Ecological Archives A025-130-A1

Neal M. Williams, Kimiora L. Ward, Nathaniel Pope, Rufus Isaacs, Julianna Wilson, Emily A. May, Jamie Ellis, Jaret Daniels, Akers Pence, Katharina Ullmann, and Jeff Peters. 2015. Native wildflower plantings support wild bee abundance and diversity in agricultural landscapes across the United States. Ecological Applications 25:21192131.

Appendix A. Supplemental site information, methods for plot establishment and methods flower measurement.

Table A1. Study site information.


Lat., Long.

Dominant Agriculture

Seeding dates


29.40, -82.18

Mixed row crop

December 2009


43.87, -85.69

Fruit and vegetable research farms

May 2010


38.56, -121.86

Mixed row crop, almond, walnut

October 2009

Region-specific methods for plot establishment and for assessing flower displays.

Plot establishment

Florida plots were delineated in September 2009 and prepared for initial seeding by mowing and 2 applications glyphosate (Touchdown) with a nonionic surfactant added. The most dominant vegetation treated was Bahiagrass (Paspalum notatum). Following the second herbicide application, all sites were burned to help remove thatch and then very shallowly tilled with a Lely Rod Weeder to break up the remaining root mat and help expose bare earth. Prior to seeding in December, all sites were raked lightly once more and then rolled to pack the surface. All seeds were mixed with sand, broadcast using a drop spreader and then rolled to ensure effective seed to soil contact. All plots were maintained with regular irrigation and by hand weeding in 2010 and 2011.

Michigan plots were laid out in August 2009 and prepared for seeding using mowing and two applications of glyphosate in the fall of 2009. All plots received an additional glyphosate application in spring 2010 following tillage of the annual plots and germination of spring grasses and other weeds. Seeds were broadcast by hand into all plots in late May 2010, followed by cultipacking to ensure good soil-seed contact. A grass-selective herbicide was applied to all plots at two sites in July 2010 for additional weed control. Annual plots were re-seeded in late spring 2011 and 2012. Perennial plots were maintained by mowing in summer 2010 and hand weeding in 2011 and 2012. Irrigation was used at the most northern of the three sites to maintain vegetation in the plots.

California plots were prepared as standard beds disked, shaped and treated for weeds with herbicide (or solarization at SF site) in the summer and fall of 2009. Soil solarization is a nonchemical method of killing weed seeds by covering the soil with clear plastic in summer to capture solar radiant energy and generate temperatures as high as 140 ° F. Seed mixtures were sown using a hand-held broadcaster in November. Plots were irrigated to ensure seedling germination at two sites that were seeded prior to onset of winter rains. Plots were irrigated in early spring at one site and then no further irrigation occurred at any sites until early July 2010 when perennial plots were watered to prolong bloom. Plots were hand-weeded or sprayed with grass-specific herbicide (clethodim) as needed. Weed species varied among sites, with prominent species including miner’s lettuce (Claytonia perfoliata) and chickweed (Stellaria media) at RR and cudweed (Gnaphalium sp.), shepherd’s purse (Capsella bursa-pastoris), knotweed (Polygonum aviculare) and fluvellin (Kickxia elatine) at HRF. The site where we used solarization had almost no weed growth during spring and summer 2010. One half of each plot was mowed in December 2010, and this resulted in better re-establishment of target plants in the second year. Plots were allowed to re-seed themselves in the second year. Plots were hand-weeded during the winter and early spring of 2011, after which they required little to no weeding. No irrigation was provided during the 2011 growing season.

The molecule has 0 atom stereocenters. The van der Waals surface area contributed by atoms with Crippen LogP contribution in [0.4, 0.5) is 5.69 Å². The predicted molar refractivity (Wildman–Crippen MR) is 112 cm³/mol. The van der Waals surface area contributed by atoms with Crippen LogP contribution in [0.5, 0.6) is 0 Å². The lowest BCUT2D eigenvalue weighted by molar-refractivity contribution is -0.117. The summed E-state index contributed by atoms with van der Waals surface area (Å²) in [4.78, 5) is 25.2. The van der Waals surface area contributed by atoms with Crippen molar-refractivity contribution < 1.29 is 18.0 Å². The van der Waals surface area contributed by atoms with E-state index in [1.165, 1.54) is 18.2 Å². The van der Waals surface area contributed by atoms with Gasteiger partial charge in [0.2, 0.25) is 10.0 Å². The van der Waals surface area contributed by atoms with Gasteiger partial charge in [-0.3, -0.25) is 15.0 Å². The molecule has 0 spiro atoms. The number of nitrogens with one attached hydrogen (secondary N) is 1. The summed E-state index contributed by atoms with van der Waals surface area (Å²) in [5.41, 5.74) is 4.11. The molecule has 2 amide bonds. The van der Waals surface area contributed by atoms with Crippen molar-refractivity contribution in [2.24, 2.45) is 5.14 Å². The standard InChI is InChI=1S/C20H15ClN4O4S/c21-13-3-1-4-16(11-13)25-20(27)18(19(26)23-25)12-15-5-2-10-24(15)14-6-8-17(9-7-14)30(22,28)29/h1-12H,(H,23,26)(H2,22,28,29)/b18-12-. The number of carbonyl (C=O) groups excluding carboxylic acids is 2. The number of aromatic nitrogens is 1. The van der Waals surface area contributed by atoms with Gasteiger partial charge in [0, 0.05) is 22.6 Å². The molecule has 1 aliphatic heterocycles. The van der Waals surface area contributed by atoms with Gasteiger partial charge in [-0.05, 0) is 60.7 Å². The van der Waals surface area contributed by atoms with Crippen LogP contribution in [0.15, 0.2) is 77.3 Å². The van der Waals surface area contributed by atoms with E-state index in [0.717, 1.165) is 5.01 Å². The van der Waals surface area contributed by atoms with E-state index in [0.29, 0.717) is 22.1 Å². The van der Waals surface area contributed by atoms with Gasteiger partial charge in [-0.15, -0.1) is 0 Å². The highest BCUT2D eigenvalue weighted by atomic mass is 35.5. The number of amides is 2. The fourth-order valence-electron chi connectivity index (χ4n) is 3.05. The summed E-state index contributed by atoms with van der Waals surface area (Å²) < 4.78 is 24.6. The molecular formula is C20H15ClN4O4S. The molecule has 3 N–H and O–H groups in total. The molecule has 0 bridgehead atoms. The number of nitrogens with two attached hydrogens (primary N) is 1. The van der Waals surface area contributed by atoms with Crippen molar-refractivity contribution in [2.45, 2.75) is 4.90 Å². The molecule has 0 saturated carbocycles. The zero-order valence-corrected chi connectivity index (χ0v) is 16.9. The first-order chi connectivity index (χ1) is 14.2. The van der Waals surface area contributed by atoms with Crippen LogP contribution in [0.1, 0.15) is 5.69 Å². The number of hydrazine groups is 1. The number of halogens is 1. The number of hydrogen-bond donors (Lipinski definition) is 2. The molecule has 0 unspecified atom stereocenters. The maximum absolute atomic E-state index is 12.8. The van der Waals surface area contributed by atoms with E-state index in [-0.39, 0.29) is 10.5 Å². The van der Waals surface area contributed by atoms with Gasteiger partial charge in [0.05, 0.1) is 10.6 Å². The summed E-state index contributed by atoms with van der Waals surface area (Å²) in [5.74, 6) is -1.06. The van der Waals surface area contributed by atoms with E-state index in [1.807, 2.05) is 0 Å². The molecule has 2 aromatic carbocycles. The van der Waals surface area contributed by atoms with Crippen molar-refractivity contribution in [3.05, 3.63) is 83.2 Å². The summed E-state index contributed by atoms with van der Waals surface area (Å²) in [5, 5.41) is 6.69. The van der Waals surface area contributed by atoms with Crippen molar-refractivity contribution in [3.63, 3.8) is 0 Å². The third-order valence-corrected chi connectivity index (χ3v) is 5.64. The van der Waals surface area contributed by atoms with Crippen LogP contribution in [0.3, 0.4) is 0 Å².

Flower displays

To calculate floral area, all flowers were first counted on every blooming plant within sample quadrats, including overlapping flowers. Once per season we measured the corolla diameter (for actinomorphic flowers) or length and width (for zygomorphic flowers) of five individual flowers per species, to calculate the average area per flower for that species. This average per-flower area was then multiplied by flower counts from each sample to calculate floral area per species per sample. In California and Florida the floral units counted and measured were florets, or the smallest irreducible floral unit. For plant species presenting large numbers of florets on complex inflorescences, we estimated flower number by averaging the number of florets per “counting unit” (inflorescence, partial inflorescence, or percentage of the quadrat), counted the number of such units in the quadrat and multiplied units by the average number of florets per unit measured by that field observer on that day. In Michigan entire inflorescences were counted and the area calculated from diameter or length × width of the entire inflorescence was multiplied by inflorescence counts to calculate floral display area.

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